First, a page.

Random vibratory sanding is recommended however a master sander with a drum sander can get great results. Drum sanders leave lines that must be finally removed with random sanders.

60 Grit will do in most cases for first cut. If low areas are to blended in, then 36/40 grit may be desirable but it will take more work to remove the lines.

Sanding should progress in even passes in reasonably sized areas.

Final cut should be made with a 110 or finer screen. Final finish sanding may go as fine as 200 grit. Finer papers may be used as well if desired.

FILLING/SANDING: Sanding fines are desirable and should be retained and used as filler agent to be mixed with and used with the Old Wood House Oil Blend mixture of oil and Limonene. Collect all sanding fines, keep them clean and dry.

Extra fines may be provided with the oil blend but if care is taken with sanding fines the sanding process itself will produce enough fine powder to fill the floor.

As sanding takes place, a man with a soft broom can follow on gently sweeping the fines using a dappling effect, up and down with the broom, to encourage the fines into the cracks between the blocks. The subsequent application of the Old Wood House Oil Blend will impregnate these fines and within days cause them to catalyze into a cork like material that can be sanded and oiled.




Dry fill with fines first. This is critical. Work this into cracks as much as possible even compressing material in to any larger voids using a spatula edge or fine trowel.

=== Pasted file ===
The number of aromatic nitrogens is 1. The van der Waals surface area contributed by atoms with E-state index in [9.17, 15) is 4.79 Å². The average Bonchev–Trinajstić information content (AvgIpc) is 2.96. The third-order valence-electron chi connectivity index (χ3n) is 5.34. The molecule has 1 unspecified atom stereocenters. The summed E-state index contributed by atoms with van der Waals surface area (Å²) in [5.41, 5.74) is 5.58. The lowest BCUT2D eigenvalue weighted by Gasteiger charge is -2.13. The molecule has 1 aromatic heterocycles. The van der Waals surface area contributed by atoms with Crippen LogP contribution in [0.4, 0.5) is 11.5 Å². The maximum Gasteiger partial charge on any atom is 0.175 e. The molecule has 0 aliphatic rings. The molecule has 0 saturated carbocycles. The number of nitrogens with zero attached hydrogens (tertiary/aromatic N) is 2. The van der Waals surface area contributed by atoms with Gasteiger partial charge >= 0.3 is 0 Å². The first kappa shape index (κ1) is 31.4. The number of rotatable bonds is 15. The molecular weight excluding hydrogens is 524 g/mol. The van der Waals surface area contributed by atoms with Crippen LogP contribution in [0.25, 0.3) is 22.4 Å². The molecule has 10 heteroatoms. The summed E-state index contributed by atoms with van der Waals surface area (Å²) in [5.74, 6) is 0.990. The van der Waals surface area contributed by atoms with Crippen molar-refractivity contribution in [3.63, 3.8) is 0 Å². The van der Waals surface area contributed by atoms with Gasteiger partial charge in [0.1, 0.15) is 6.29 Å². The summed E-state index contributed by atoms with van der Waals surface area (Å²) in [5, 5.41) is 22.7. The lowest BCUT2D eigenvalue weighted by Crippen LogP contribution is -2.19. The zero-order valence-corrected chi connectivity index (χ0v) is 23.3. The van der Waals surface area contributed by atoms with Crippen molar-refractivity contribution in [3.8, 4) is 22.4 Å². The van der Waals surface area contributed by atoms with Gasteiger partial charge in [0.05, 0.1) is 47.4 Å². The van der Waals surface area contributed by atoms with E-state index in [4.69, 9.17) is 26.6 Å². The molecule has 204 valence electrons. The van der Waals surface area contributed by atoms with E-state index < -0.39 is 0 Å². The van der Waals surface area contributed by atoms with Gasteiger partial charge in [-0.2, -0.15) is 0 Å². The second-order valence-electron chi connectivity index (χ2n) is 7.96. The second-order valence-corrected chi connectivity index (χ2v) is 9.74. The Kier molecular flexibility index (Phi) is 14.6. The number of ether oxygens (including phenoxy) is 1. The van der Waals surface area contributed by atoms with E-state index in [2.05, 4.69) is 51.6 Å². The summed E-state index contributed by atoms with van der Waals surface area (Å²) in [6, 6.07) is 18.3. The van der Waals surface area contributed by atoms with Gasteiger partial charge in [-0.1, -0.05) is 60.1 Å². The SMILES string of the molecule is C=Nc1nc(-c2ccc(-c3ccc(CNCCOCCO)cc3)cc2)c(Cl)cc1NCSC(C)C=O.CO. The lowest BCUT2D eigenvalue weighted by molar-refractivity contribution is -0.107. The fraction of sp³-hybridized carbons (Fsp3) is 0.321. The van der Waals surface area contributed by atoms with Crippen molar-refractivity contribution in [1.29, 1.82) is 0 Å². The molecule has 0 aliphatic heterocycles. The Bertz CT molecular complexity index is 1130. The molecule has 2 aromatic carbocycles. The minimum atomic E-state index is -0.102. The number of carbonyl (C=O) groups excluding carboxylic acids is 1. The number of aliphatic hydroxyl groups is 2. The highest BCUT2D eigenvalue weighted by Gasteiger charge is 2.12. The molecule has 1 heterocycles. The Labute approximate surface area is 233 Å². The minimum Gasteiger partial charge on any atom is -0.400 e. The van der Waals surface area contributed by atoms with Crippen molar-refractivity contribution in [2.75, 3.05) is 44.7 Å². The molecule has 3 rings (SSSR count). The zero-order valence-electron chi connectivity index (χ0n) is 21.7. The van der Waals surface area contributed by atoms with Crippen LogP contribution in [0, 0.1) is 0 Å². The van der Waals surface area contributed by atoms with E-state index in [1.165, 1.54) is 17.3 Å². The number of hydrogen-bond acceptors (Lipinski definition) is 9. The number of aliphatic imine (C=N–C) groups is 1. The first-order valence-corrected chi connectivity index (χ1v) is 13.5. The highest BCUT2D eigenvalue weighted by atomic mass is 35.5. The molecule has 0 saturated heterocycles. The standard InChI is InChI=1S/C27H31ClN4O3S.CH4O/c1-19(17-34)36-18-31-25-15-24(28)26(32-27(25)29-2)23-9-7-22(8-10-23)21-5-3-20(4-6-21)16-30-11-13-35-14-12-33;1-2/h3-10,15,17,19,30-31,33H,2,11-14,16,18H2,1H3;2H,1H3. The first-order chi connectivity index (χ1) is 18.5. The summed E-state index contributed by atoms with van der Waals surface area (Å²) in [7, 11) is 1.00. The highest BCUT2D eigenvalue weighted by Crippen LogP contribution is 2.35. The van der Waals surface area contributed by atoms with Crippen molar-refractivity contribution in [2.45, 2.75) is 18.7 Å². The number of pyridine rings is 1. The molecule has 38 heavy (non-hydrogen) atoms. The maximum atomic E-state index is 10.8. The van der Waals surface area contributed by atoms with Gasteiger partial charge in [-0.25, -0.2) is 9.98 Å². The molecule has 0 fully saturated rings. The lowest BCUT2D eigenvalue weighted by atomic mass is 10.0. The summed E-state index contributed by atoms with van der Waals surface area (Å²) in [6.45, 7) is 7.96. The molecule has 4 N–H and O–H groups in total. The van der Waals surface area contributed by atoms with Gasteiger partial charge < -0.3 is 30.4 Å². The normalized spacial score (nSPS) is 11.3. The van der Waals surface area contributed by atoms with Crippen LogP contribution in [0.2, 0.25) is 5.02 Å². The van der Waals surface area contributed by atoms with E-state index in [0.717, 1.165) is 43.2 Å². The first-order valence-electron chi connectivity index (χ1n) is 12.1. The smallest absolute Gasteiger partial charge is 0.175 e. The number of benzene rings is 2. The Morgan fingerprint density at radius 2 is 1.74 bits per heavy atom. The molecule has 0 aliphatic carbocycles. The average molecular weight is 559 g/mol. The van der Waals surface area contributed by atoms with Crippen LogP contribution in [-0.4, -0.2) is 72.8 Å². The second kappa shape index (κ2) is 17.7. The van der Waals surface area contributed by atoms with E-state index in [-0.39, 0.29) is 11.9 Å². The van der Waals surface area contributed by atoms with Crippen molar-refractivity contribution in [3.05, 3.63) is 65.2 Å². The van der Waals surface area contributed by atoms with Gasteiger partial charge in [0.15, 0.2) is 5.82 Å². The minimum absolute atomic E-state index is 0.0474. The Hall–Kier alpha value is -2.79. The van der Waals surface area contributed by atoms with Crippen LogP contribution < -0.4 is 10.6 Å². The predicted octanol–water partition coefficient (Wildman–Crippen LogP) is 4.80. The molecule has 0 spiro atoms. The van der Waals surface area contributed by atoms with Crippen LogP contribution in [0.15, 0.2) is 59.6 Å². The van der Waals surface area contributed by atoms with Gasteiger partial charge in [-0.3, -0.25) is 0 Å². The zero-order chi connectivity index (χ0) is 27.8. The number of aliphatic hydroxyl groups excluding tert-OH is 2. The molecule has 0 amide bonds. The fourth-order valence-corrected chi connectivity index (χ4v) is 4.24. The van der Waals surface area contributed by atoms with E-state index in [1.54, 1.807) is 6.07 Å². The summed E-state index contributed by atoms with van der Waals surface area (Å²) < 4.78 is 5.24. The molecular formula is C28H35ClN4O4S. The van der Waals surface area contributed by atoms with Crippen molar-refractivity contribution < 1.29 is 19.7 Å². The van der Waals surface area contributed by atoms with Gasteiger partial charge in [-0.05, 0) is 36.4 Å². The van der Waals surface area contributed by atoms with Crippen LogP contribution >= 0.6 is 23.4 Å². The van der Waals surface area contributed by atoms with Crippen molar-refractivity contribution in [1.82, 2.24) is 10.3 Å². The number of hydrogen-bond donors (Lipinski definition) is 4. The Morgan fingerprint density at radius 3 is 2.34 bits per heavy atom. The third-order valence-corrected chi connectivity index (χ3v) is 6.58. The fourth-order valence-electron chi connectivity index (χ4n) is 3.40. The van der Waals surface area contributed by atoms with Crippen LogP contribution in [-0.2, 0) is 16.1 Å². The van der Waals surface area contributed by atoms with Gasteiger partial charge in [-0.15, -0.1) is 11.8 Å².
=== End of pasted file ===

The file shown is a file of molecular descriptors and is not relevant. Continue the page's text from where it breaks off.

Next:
Next, broom in fines. Take care not to sweep fines out of the cracks.

Wet fill with Old Wood Magic Cork blend.

This is a site mixed blend of sanding fines mixed to a wet paste with Old Wood House Oil Blend. This paste is made by filling a two liter pail or larger and mixing in adequate oil to create a wet slurry like paste to be able to express enough oil from the paste to achieve full absorption of oil into the block surface.

Mix oil and Citrus Solvent at 1-5 ratio.

A plastic trowel, metal plastering trowel or round nosed spatula, will be used to press the paste down into the cracks. Do not allow air bubbles to form.

Take extra care to assure that Magic Cork is fully pressed down into all gaps, voids, fills all depressions including any spots that may show as white due to dry powder which has not been fully oiled

Oil: apply the House Oil Blend mixture by spraying, wiping or using staining pads. A squeegee can be used. Do not do anything to wipe the fill dust out of the cracks.

Apply enough oil that some residual is left over on the surface.

Look back over your surface to see what areas may have absorbed more and need re-applying. This first ‘full soak’ application is vital. Apply enough oil to do the job well but avoid waste.

If gaps persist, use the end or edge of the trowel to press filler in and get a good fill on any gaps.

WIPE AND TOUCH UP: Touch up dry spots. Re-fill as necessary. Look, at each and every block carefully. Touch-up oiling may go on for days and weeks on such a large area. Keep the surface fully oiled and buffed, but not wet.

Take care on recently finished floors NOT to wipe out fill as you wipe on more oil mixture.

Keep fill level flush with surrounding blocks until the mixture has time to set up, usually two to three weeks before it is completely cured